Wexford County Council used drones to monitor compliance with Covid-19 restrictions during the initial lockdown earlier this year due to fears of an influx of tourists from Dublin.
A report drawn up by the council into its use of drones, as required by a Data Protection Commission investigation into the matter, states that officials felt the county was “uniquely vulnerable to” a high incidence of community transmission of the virus due to it being “blessed with a wonderful coastline that attracts thousands of visitors on an annual basis”.
The report, which has been released by the council due to the DPC’s investigation having concluded, states that the council felt visitors from Dublin were of “particular” threat at the time, due to it having the highest rate of incidence per 100,000 people in the country, and Wexford having the lowest.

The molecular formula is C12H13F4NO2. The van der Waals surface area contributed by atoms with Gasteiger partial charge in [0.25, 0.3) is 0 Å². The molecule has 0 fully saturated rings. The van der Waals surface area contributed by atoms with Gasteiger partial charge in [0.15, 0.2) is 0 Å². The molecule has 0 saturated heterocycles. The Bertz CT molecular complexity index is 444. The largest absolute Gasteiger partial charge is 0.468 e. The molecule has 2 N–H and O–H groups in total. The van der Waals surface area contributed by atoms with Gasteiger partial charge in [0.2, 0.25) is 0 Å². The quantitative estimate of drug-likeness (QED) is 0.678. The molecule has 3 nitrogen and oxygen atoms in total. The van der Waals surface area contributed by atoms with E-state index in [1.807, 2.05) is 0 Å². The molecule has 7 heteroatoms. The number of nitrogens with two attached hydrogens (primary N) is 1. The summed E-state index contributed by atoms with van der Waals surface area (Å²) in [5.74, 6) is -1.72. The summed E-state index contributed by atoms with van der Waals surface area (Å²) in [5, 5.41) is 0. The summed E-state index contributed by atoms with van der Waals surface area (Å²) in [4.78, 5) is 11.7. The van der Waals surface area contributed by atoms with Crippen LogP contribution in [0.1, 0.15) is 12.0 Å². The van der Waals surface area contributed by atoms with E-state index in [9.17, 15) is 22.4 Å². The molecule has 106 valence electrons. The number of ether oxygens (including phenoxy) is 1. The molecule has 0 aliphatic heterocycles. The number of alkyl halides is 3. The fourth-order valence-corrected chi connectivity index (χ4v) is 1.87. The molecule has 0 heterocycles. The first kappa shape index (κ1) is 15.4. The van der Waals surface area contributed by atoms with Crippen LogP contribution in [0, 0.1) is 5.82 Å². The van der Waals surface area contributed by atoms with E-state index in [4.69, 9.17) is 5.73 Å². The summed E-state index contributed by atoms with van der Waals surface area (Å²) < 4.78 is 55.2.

Last month the DPC ruled that Wexford County Council had failed to adhere to data protection law by not compiling a Data Protection Impact Assessment (DPIA) — a prerequisite before embarking upon projects where a measurable privacy impact will result — before running the drone surveillance programme, which recorded 13 hours of footage between April 10 and April 29.
However, the Commission declined to impose any fines on the council under the General Data Protection Regulation (GDPR) due to the council having promptly changed its drone policies to mandate a DPIA before any future purchase or use of drone technology.
The council said that while no DPIA had been carried out, an “informal data privacy impact assessment in consultation with relevant colleagues” had informed the decision to deploy the two drones.